2.2 Physical Attacks
Compared with digital attacks, physically realizable attacks have not been explored to a full extent beyond a few existing works. Kurakin et al. (2016) was the first to show the existence of attacks in real world. Soon afterwards, Lu et al. (2017a) empirically claimed that such attacks were not easily realized under realistic transformations, though Athalye et al. (2017) and Evtimov et al. (2018) soon after demonstrated robust attacks which worked in real world setting. Evtimov et al. (2018) showed it was possible to modify a stop sign with stickers such that a classifier would classify it as a speed limit sign. However, Lu et al. (2017b) demonstrated that the state-of-the-art detectors are ‘currently’ not fooled by the attacks introduced by Evtimov et al. (2018). Often, what works in digital space cannot be generalized to physical space (Zeng et al., 2017).
Meanwhile, another stream of the works created actual physical objects as attacks. Brown et al. (2017) created an “adversarial patch,” a small piece of paper that can be placed next to objects to render them all classified as a toaster; Athalye et al. (2017) manufactured a 3D-printed turtle that is misclassified as rifle or jigsaw puzzle. However, both these attacks may be hard to deploy in some settings because 1) they require that each object of interest for where we want to fool the classifier be explicitly modified; and 2) they are visually apparent to humans when inspecting the object.
In contrast to the existing methods of physical attacks, our proposed dotted sticker does not require direct tampering of the object of the interest, and it is inconspicuous to the camera viewer. Indeed, it is almost unnoticeable to people looking at the image, unless they specifically know what to look for, as is shown on the left side of Figure 1.
3 Crafting Adversarial Stickers
This section contains the main methodological contribution of our paper: the algorithmic and practical pipeline for manufacturing adversarial camera sticker. To begin, we will first describe the general threat model (perturbation model) we consider in this work; unlike past works which often considered norm bounded perturbations, we require a threat model that can naturally capture the perturbations seen by a camera. We describe our approach to fit this perturbation model to observed data (i.e., so that the threat model captures what is actually seen in a given camera), and finally how we adjust the free parameters of our attack to craft adversarial examples.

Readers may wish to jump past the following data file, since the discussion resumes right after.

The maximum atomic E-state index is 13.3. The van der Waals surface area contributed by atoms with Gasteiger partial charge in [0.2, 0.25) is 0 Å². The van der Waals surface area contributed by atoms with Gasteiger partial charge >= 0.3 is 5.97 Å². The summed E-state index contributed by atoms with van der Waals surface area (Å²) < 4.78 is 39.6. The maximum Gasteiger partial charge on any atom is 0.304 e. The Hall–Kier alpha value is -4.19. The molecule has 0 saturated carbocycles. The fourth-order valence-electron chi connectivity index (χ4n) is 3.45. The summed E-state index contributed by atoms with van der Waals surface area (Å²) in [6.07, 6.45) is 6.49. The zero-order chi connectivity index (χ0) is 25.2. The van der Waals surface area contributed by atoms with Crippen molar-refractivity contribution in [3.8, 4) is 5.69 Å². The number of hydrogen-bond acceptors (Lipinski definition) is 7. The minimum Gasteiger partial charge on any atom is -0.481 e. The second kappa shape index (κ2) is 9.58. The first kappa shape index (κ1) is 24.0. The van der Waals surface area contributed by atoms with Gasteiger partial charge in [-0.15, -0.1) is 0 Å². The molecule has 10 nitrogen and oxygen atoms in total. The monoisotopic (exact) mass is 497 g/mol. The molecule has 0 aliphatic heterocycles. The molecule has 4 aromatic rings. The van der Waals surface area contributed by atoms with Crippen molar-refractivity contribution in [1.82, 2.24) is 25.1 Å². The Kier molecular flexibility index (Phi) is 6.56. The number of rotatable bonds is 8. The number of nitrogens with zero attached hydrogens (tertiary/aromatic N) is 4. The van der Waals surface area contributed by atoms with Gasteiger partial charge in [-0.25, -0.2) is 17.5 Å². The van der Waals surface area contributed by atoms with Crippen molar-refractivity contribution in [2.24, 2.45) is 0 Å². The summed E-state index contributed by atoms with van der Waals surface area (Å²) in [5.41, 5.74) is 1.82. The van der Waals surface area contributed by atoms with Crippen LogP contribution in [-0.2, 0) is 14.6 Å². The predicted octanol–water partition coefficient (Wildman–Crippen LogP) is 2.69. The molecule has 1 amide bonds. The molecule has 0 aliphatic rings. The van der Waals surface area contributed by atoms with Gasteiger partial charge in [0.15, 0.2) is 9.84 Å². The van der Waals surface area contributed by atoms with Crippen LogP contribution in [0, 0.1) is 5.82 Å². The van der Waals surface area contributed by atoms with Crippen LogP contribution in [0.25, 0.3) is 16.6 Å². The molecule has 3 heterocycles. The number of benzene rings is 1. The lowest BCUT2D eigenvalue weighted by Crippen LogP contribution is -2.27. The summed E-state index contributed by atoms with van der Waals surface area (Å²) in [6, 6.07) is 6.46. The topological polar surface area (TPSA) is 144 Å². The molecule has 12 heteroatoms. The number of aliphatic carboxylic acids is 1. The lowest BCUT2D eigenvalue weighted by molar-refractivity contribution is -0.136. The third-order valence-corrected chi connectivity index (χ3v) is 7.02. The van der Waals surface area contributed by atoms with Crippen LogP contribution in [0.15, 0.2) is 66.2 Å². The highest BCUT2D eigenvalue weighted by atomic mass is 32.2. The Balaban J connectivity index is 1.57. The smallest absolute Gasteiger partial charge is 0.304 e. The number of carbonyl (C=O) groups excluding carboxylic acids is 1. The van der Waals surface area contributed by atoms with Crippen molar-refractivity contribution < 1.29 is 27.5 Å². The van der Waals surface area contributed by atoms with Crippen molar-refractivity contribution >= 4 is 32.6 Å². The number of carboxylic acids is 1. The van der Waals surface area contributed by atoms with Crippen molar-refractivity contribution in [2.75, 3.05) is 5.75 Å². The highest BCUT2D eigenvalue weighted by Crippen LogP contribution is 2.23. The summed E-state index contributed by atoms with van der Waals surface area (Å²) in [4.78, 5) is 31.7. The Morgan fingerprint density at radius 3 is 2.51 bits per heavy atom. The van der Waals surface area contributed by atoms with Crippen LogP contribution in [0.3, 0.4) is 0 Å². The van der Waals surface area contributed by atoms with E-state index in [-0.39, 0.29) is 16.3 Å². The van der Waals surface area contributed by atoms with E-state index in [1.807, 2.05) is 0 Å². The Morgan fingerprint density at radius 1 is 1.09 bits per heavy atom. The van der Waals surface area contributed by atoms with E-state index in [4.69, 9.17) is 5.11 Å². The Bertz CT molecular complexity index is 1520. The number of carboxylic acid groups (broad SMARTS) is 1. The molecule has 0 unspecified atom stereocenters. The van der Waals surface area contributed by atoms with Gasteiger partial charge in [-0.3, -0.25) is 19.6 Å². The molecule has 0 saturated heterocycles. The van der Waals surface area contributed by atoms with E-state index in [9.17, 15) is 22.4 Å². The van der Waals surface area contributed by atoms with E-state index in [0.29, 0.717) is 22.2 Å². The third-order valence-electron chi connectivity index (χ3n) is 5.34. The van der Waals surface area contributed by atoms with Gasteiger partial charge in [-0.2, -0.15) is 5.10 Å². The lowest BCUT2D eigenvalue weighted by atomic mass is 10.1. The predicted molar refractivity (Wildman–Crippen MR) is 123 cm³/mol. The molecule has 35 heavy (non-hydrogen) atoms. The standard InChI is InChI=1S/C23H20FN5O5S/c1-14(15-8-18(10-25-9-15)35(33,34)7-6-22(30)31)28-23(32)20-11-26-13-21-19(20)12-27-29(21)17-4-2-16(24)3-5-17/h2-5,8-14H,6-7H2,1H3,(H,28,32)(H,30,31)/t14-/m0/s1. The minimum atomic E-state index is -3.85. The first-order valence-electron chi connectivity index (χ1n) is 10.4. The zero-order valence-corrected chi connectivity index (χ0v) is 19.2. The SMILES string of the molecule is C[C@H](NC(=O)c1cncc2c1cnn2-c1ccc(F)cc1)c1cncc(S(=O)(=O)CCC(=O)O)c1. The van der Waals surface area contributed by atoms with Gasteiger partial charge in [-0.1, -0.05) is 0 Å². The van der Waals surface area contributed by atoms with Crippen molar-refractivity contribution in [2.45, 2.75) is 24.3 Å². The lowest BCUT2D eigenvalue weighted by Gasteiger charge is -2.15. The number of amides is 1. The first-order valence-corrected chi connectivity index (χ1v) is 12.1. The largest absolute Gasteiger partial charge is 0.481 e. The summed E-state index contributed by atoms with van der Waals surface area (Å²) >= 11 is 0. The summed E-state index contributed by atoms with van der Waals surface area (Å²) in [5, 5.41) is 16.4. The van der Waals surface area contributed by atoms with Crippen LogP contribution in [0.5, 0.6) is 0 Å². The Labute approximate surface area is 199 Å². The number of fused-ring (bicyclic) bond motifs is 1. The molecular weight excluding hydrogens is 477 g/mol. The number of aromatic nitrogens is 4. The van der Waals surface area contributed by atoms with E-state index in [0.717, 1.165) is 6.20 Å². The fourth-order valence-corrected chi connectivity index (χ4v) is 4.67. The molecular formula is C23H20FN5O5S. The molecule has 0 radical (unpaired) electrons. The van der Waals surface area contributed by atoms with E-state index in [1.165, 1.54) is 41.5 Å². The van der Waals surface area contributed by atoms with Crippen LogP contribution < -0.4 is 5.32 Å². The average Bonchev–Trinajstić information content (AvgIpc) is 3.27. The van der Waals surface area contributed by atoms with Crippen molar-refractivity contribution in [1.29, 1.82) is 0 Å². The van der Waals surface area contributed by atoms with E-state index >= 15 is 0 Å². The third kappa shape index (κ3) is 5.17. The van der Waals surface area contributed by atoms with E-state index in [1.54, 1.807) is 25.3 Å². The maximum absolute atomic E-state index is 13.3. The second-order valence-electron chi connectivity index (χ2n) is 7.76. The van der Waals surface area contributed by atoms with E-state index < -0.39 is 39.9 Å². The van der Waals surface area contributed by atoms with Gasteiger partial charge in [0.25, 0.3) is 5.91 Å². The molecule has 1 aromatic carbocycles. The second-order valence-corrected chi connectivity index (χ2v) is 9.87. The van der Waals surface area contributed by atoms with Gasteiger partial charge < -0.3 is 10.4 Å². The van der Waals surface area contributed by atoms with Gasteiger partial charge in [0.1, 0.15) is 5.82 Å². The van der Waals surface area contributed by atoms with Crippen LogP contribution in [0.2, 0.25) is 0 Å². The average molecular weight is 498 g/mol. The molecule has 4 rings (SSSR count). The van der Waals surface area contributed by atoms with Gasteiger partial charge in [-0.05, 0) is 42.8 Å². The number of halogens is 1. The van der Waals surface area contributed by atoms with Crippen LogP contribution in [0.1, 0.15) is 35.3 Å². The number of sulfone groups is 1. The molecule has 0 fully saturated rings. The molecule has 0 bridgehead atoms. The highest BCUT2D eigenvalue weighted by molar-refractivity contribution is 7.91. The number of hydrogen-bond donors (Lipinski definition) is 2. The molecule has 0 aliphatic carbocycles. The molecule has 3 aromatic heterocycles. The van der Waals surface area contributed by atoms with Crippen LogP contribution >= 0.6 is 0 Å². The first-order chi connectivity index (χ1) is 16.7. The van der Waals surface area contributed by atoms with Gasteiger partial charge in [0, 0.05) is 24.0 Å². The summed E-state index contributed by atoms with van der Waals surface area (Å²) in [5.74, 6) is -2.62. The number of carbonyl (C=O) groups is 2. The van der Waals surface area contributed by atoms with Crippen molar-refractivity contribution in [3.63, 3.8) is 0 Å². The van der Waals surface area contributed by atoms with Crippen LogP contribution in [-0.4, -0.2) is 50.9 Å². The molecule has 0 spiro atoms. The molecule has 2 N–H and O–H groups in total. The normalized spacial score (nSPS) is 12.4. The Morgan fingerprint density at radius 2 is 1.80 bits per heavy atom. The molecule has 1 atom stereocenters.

3.1 A threat model for physical camera sticker attacks
Traditional attacks on neural network models work as follows. Given a classifier, we want to find some perturbation function , such that for any input , looks “indistinguishable” from , yet is classified incorrectly by even when is classified correctly, i.e., . Typically is taken to be some norm-bounded additive perturbation, i.e.,
with for some bound (we generally refer to the space of all such allowable function as ), though in this work we will specifically consider a much more limited class of perturbations, to ensure that they are actually achievable in a real system.
The goal of standard adversarial attacks is, for a given , to find a perturbation that maximizes the loss
A slight variant of this approach is to consider targeted attacks that specifically try to maximize the loss of the true class and minimize loss of some target class
Finally, whereas the standard attacks are able to adapt to a specific input, another variant (which we will need to consider here), is a universal perturbation, where a single perturbation function must be chosen to maximize expected error over multiple samples drawn from some distribution
and where we can also consider the targeted variant as well.
To design a threat model for a physical camera attack, we need to consider the approximate effect of placing small dots on a sticker. Owing to the optics of the camera lense, a small opaque dot placed upon the camera lens will create a small translucent patch on the image itself. Assuming sufficient lighting, such translucent overlays can be well-approximated by an alpha-blending operation between the original image and an appropriately sized and colored dot.
More formally, explicitly considering to be an 2D image with denoting the pixel at the location, we consider the perturbation function for a single dot in the image , (where denotes the parameters of the perturbation model, which we will discuss shortly), given by
where the parameters:
correspond to the following aspects of the dot:
– RGB color
– center location (pixel coordinates)
– effective radius
– maximum alpha blending value
– exponential dropoff of alpha value
Intuitively, this perturbation model captures the following process. Each dot is parameterized by its center location in the image and its color . Each pixel in the perturbed image is given by a linear combination between the original pixel and the color , weighted by the position-dependent alpha mask . For pixels that are closer than the radius to the point, the corresponding value will be close to , whereas for pixels that are far away, the value will be essentially zero. Finally, the parameters controls the “smoothness” of the dropoff: for , the alpha mask will hard dropoff at a radius , whereas for smaller values the dropoff in alpha values will be more gradual.
To form our final perturbation model, we simply compose of these single-dot perturbations, that is